The definitive form began to take shape in Hebbar’s work after his return from Europe. Despite training in the Western tradition, Hebbar remained rooted to the folk tradition. The central theme of Hebbar’s art has always been ‘human being’. His concern with the human condition made him focus on themes like poverty, hunger and the destruction wrought by war and the nuclear explosion. At the same time he was acutely sensitive to music and dance and having learnt the dance form Kathak, he had produced many paintings in brilliant hues of dancers and performers. In his early works, this is reflected through the depictions of aspects of Indian life such as the local festivals and daily activities of the common man. In later works, this translates into his preoccupation with man’s scientific and technological advances, and the works often reflect his associated fears.  He will be best remembered for his eminently human paintings which draw from Indian colours and forms.

 

  

 

In the year 1964, Hebbar visited the remains of the Mayan civilization in Mexico where he saw the ruined remains of the temple of the Sun and the Moon. The sight inspired Hebbar to create a series of paintings based on the Mayan civilization.

 

Awards, accolades and honours came on the way of KK Hebbar which he received with great humility and a sense of satisfaction. An adroit draughtsman, his studies like Mahim Darga won him the National Award in 1956 to be followed by awards in annual exhibitions in 1957 and 1958. Hebbar had also received the Gold Medal of the Bombay Art Society in 1947. He was Chairman of the Lalit Kala Academy (1980-1984) and President of the Bombay Art Society in 1990. Recognising his contribution in the field of art, the Government of India awarded the Padamshri to Hebbar in 1961 and the Padma Bhushan in 1989. Some of the other important awards and honours conferred on KK Hebbar include: Gold Medal of the Academy of Fine Arts, Calcutta (1941), First Bombay State Art Award (1956), Honorary D. Lit. from Mysore University (1976), Soviet Land Nehru Award (1983), Karnataka State Rajyotsava Award (1986), Maharashtra State`s Gaurav Puraskar (1988 and 1990).

 

KK Hebbar receiving award from Prabha Rau and Ram Niwas Mirdha

The art works and paintings of KK Hebbar had been exhibited at a number of centres both within India and abroad. . He was first exposed to an international audience in 1965 during the exhibition "Art Now in India", in London and Brussels. Some of the famous exhibitions of the paintings of Hebbar include: Academy of Fine Arts, Calcutta (1941), Solo Exhibition in Mumbai (1945), Paris (1949 and 1951), London (1950), All India Exhibition of Paintings and Sculptures, travelling to USSR, Poland and West Germany (1953), Participated in the Venice Biennale, Italy (1955), National Exhibition, Rabindra Bhavan, Lalit Kala Akademi, New Delhi (1956, 1957, 1958), Participated in the Sao Paulo Biennale, Brazil (1959), Solo Exhibition in New York (USA) (1964), Exhibition, Bonythan Art Gallery, Australia(1969), Retrospective, Rabindra Bhavan, Lalit Kala Akademi, New Delhi (1971), Indian Drawing Today, Jehangir Art Gallery, Bombay (1987), Solo Exhibition, Vadehra Art Gallery, New Delhi (1994), Exhibition, Fine Art Company, Bombay (1999), Manifestations, organised by Delhi Art Gallery, World Trade Center, Mumbai and Delhi Art Galleris (2003).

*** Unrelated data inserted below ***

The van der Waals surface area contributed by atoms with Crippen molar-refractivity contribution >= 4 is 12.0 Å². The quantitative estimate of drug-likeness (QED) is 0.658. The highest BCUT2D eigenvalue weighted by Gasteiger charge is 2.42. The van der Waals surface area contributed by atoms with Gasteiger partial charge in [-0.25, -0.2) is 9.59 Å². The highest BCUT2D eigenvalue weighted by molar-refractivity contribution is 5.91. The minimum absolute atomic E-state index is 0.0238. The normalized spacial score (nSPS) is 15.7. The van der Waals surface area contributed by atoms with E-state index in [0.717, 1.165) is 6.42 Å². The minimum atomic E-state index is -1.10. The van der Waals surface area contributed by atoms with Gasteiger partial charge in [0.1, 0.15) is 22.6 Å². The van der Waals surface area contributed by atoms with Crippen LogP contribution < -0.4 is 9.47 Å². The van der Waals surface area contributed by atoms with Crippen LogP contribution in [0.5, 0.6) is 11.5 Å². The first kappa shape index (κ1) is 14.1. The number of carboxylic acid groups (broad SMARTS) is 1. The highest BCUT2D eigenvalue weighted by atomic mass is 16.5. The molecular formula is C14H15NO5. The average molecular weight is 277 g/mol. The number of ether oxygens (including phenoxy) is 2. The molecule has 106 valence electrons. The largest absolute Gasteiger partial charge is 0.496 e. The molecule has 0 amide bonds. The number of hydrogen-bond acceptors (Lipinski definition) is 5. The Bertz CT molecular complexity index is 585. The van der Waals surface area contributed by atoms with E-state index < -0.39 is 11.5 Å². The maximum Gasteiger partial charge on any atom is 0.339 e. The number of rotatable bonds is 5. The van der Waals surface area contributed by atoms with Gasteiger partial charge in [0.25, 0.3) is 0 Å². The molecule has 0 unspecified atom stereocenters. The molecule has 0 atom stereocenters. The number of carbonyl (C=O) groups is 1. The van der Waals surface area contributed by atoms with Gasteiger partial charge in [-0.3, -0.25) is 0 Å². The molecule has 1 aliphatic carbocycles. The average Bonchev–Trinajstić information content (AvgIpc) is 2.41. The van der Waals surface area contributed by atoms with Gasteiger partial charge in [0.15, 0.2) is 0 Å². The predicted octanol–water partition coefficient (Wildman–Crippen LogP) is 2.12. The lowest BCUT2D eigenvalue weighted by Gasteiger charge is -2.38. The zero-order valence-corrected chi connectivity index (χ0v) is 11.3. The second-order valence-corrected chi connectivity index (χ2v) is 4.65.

KK Hebbar always held that an artist’s role was to tell the truth about his feelings without any dilution. Due to his opposition to the politicization of art, he never joined any of the many artists groups such as the Progressive Artists’ Group. In spite of this he played an important part in the organization of artists in Bombay. He was closely associated with the Jahangir and Chemould art galleries in the city. In fact, it was chiefly due to the request of KK Hebbar and Homi Bhabha that Sir Cowasji Jahangir funded the Jahangir Art Gallery in Mumbai. Hebbar was also responsible for the founding of the Chemould Art Gallery.

 

 

Self Portrait by KK Hebbar

When KK Hebbar was elected as a fellow of the National Academy, he received a sizeable amount of money, which he used to encourage upcoming artists. He also designed a frame for paintings, now used extensively, and called the Hebbar profile.

 

After making a name in the Indian art world, acquiring a unique place in contemporary painting and placing India on the international painting map by exhibiting his acclaimed paintings in Asia, Europe and Americas and of course making Kattingeri from where he hailed a famous village, Kattingeri Krishna Hebbar passed away on 26th march 1996.